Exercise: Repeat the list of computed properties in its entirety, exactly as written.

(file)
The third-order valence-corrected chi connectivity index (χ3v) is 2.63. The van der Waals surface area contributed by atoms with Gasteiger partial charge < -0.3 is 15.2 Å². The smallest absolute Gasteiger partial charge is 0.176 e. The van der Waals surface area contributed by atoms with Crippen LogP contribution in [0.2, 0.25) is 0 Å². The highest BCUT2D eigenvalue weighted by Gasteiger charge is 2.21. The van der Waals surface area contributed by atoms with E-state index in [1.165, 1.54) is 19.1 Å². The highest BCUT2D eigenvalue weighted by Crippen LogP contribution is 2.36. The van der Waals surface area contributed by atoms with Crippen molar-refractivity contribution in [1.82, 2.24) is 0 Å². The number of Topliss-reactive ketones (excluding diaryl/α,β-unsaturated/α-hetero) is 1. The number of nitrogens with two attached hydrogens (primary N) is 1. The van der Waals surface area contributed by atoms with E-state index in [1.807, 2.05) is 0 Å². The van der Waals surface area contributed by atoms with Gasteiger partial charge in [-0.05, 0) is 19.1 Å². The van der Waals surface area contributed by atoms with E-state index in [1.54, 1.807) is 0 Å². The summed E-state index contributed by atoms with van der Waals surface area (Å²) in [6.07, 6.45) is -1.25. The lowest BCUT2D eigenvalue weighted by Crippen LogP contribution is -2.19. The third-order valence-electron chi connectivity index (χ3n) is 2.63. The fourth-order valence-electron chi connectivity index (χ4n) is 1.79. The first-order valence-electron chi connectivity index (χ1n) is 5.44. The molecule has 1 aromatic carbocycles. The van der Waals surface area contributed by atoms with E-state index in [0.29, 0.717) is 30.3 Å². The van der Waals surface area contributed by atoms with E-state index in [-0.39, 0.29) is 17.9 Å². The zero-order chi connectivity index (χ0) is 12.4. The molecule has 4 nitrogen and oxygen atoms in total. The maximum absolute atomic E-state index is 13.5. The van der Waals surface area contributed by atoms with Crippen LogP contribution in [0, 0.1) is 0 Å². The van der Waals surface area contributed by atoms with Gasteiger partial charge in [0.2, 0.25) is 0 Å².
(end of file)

The third-order valence-corrected chi connectivity index (χ3v) is 2.63. The van der Waals surface area contributed by atoms with Gasteiger partial charge < -0.3 is 15.2 Å². The smallest absolute Gasteiger partial charge is 0.176 e. The van der Waals surface area contributed by atoms with Crippen LogP contribution in [0.2, 0.25) is 0 Å². The highest BCUT2D eigenvalue weighted by Gasteiger charge is 2.21. The van der Waals surface area contributed by atoms with E-state index in [1.165, 1.54) is 19.1 Å². The highest BCUT2D eigenvalue weighted by Crippen LogP contribution is 2.36. The van der Waals surface area contributed by atoms with Crippen molar-refractivity contribution in [1.82, 2.24) is 0 Å². The number of Topliss-reactive ketones (excluding diaryl/α,β-unsaturated/α-hetero) is 1. The number of nitrogens with two attached hydrogens (primary N) is 1. The van der Waals surface area contributed by atoms with E-state index in [1.807, 2.05) is 0 Å². The van der Waals surface area contributed by atoms with Gasteiger partial charge in [-0.05, 0) is 19.1 Å². The van der Waals surface area contributed by atoms with E-state index in [1.54, 1.807) is 0 Å². The summed E-state index contributed by atoms with van der Waals surface area (Å²) in [6.07, 6.45) is -1.25. The lowest BCUT2D eigenvalue weighted by Crippen LogP contribution is -2.19. The third-order valence-electron chi connectivity index (χ3n) is 2.63. The fourth-order valence-electron chi connectivity index (χ4n) is 1.79. The first-order valence-electron chi connectivity index (χ1n) is 5.44. The molecule has 1 aromatic carbocycles. The van der Waals surface area contributed by atoms with E-state index in [0.29, 0.717) is 30.3 Å². The van der Waals surface area contributed by atoms with E-state index in [-0.39, 0.29) is 17.9 Å². The zero-order chi connectivity index (χ0) is 12.4. The molecule has 4 nitrogen and oxygen atoms in total. The maximum absolute atomic E-state index is 13.5. The van der Waals surface area contributed by atoms with Crippen LogP contribution in [0, 0.1) is 0 Å². The van der Waals surface area contributed by atoms with Gasteiger partial charge in [0.2, 0.25) is 0 Å².